Drop Dead Fred (1991)

Posted by on Dec 20, 2011 in Just My Imagination | 0 comments

Fred2

Disclaimer: Sexual innuendo, foul language, and household pranks that involve vodka.

I never had an imaginary friend like some of my classmates. And it never bothered me until I saw Drop Dead Fred. I, like a few other kids, immediately wanted to have an imaginary friend at that exact moment. This film takes the traditional fluffiness of Disney films and any other fairy tales that begin with “Once upon a time” and end with “Happily ever after” and turns it upside down.

“Did they live happily ever after?” our young protagonist asks her mother of a bedtime story.

“Of course … because she was a good little girl,” mom replies. “If she would have been naughty, the prince would have ran away.”

“What a pile of shit,” the youngster responds.

This tale follows 30-year-old Fred1Elizabeth Cronin (Phoebe Cates) after she loses her job, her husband, and her car. Years earlier, due to an overbearing wicked mother (not to be preceded by the word “step”), she lost much of the innocence and joy of her childhood.

Coming to the rescue is not her schmuck of a husband (Tim Matheseon), but her imaginary childhood friend named Drop Dead Fred (British comedian Rik Mayall). It seems Fred can’t return home (wherever “home” is) until Elizabeth is happy. Together, they try to win back her husband and put her life together, but everything only seems to get worse as Fred wreaks further havoc. With the help of Fred (and flashbacks involving Fred), Elizabeth’s best friend Janie (Carrie Fisher), and childhood neighbor Mickey (Ron Eldard), she eventually gets beyond her mid-life crisis and domineering mother (Marsha Mason).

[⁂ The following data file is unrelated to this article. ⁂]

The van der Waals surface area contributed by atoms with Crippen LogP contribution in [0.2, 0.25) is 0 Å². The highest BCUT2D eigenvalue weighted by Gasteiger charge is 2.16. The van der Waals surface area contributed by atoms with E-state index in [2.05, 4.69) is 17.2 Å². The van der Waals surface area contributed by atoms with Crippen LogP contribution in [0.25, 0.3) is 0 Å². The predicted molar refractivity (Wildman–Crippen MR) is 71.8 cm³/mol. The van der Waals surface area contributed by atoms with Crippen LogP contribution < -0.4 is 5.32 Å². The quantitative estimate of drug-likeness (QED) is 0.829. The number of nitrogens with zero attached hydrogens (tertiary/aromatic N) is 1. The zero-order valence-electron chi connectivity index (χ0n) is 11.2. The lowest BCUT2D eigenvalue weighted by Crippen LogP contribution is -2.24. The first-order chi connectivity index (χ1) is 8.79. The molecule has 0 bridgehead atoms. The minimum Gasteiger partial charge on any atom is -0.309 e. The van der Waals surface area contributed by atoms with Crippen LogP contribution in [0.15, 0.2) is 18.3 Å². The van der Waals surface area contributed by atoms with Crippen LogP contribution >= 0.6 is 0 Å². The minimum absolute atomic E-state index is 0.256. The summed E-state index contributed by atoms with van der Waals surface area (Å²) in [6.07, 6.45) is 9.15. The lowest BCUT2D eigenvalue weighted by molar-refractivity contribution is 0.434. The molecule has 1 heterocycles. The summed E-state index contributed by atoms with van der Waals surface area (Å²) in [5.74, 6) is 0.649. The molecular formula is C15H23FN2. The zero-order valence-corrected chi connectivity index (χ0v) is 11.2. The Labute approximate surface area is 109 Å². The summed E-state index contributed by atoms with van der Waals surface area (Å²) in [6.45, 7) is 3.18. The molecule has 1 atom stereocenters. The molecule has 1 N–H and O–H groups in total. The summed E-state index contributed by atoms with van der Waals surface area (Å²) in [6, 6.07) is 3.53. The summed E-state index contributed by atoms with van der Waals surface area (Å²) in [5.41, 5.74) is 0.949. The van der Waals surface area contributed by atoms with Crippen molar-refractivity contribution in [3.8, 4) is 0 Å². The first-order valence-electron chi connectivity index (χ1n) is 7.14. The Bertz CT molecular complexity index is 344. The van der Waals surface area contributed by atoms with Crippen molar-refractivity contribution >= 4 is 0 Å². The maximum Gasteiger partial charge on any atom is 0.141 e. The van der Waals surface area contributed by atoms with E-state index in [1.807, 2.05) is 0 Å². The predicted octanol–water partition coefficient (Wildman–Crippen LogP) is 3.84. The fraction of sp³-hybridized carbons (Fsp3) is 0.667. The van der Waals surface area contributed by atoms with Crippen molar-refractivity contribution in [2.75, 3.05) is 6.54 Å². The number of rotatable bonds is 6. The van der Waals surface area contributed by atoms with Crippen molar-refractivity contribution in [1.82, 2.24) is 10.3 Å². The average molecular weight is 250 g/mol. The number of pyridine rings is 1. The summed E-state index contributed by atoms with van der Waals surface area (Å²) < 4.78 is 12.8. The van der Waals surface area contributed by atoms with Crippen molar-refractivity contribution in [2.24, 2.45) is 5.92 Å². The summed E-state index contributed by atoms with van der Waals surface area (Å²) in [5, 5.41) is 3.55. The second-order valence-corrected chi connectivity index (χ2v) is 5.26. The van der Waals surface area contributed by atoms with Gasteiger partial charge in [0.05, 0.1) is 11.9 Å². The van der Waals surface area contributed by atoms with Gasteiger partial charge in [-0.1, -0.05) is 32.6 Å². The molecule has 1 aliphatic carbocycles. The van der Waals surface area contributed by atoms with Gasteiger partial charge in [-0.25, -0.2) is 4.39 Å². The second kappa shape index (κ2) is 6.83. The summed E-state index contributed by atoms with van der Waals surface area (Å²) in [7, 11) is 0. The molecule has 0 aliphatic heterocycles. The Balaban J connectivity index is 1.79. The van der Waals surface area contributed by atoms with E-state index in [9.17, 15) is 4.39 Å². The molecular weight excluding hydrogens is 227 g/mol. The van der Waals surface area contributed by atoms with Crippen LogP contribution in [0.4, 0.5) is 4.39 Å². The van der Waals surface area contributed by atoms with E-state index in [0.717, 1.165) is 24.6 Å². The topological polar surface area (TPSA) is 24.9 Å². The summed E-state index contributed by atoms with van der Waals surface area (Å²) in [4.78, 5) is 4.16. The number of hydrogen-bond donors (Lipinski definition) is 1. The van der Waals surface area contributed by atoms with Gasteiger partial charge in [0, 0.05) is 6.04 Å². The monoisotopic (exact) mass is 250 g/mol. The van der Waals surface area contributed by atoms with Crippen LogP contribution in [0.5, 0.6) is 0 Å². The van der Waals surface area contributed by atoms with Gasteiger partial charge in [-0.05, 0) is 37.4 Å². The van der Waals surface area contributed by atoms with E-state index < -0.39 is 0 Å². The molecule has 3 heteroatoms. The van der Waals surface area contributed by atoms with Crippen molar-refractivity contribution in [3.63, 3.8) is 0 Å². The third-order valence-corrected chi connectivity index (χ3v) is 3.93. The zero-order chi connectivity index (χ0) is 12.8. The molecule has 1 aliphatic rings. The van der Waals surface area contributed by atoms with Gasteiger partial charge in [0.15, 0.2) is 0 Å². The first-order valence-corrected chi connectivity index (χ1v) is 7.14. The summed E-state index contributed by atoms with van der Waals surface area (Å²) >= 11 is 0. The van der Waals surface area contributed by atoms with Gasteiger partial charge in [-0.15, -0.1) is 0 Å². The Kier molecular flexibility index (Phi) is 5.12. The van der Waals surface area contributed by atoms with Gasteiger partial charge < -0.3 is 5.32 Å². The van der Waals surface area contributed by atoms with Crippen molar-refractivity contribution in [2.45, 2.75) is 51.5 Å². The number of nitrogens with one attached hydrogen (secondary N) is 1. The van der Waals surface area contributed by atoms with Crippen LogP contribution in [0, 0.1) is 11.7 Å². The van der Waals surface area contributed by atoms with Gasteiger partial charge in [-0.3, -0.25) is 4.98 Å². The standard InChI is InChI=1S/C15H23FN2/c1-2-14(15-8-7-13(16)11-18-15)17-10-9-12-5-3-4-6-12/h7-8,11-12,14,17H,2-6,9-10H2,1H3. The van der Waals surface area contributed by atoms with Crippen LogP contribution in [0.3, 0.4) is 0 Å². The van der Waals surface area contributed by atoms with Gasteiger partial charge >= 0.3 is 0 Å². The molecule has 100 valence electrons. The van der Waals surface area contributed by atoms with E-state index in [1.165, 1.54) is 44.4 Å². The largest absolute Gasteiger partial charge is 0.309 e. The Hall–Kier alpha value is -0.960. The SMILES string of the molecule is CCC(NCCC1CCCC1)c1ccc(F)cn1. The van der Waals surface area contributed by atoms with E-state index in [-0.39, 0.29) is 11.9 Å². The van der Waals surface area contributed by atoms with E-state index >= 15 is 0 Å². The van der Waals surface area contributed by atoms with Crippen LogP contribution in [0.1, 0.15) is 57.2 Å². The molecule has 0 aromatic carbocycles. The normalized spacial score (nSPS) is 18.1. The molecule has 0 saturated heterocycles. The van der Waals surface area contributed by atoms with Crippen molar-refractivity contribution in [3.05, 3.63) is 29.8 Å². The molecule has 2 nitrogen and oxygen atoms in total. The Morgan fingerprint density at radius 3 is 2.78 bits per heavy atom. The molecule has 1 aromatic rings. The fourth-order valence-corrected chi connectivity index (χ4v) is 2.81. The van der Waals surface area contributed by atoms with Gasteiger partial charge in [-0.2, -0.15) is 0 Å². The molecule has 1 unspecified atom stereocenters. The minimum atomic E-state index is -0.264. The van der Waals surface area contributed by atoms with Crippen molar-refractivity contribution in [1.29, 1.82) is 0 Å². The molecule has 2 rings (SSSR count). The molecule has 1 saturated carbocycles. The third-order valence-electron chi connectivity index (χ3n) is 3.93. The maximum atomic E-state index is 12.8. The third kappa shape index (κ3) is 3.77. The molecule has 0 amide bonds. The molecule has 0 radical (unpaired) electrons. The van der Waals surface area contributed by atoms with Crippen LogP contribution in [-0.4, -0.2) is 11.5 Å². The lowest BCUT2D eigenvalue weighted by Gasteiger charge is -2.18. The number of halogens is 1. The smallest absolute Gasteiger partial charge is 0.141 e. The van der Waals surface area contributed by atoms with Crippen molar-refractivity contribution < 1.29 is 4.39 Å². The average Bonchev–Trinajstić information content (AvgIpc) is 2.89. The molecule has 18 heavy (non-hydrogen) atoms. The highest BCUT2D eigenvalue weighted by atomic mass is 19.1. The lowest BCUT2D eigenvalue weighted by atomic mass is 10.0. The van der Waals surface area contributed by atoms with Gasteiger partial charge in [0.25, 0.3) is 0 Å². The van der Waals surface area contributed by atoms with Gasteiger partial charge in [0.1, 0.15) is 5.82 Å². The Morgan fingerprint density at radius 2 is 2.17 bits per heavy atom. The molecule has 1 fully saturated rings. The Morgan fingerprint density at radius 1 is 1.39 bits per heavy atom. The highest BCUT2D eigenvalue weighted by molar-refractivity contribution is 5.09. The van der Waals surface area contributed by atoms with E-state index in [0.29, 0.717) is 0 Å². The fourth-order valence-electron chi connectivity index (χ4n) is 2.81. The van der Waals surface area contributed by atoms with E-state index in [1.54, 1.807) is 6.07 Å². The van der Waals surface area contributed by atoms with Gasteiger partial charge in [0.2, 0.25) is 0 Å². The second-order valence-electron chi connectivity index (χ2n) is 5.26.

The parallels of the adult Elizabeth Fred3to her childhood version visually suggest that she is trapped in a state of adolescence. This is reaffirmed in the editing, as the poses of the flashback Elizabeth match that of her adult version when they cut (a technique known as match on action). Her arrested development is also reflected in her name, Lizzy, a nickname she likely acquired as a youngster. The movie tracks Elizabeth’s journey from a scared and insecure adolescent to an independent woman who no longer needs an imaginary friend for strength.

Critics universally panned the film – based on a Philippines story called My Special Friend – for being mushy and sporadic. It’s not a great movie by any means, but the idea is both original and novel and the product is entertaining.

“What about Cinderella, don’t you remember what happened with her?” Elizabeth asks at one point.

“No I don’t remember what happened with her,” Fred retorts. “I deliberately forgot all about her. She made me puke. I remember the ugly stepsisters, they were great.”

Maybe it’s not a film for both children and adults, but kids will get a kick out of Fred’s antics and may, like me, want their own Drop Dead Fred.

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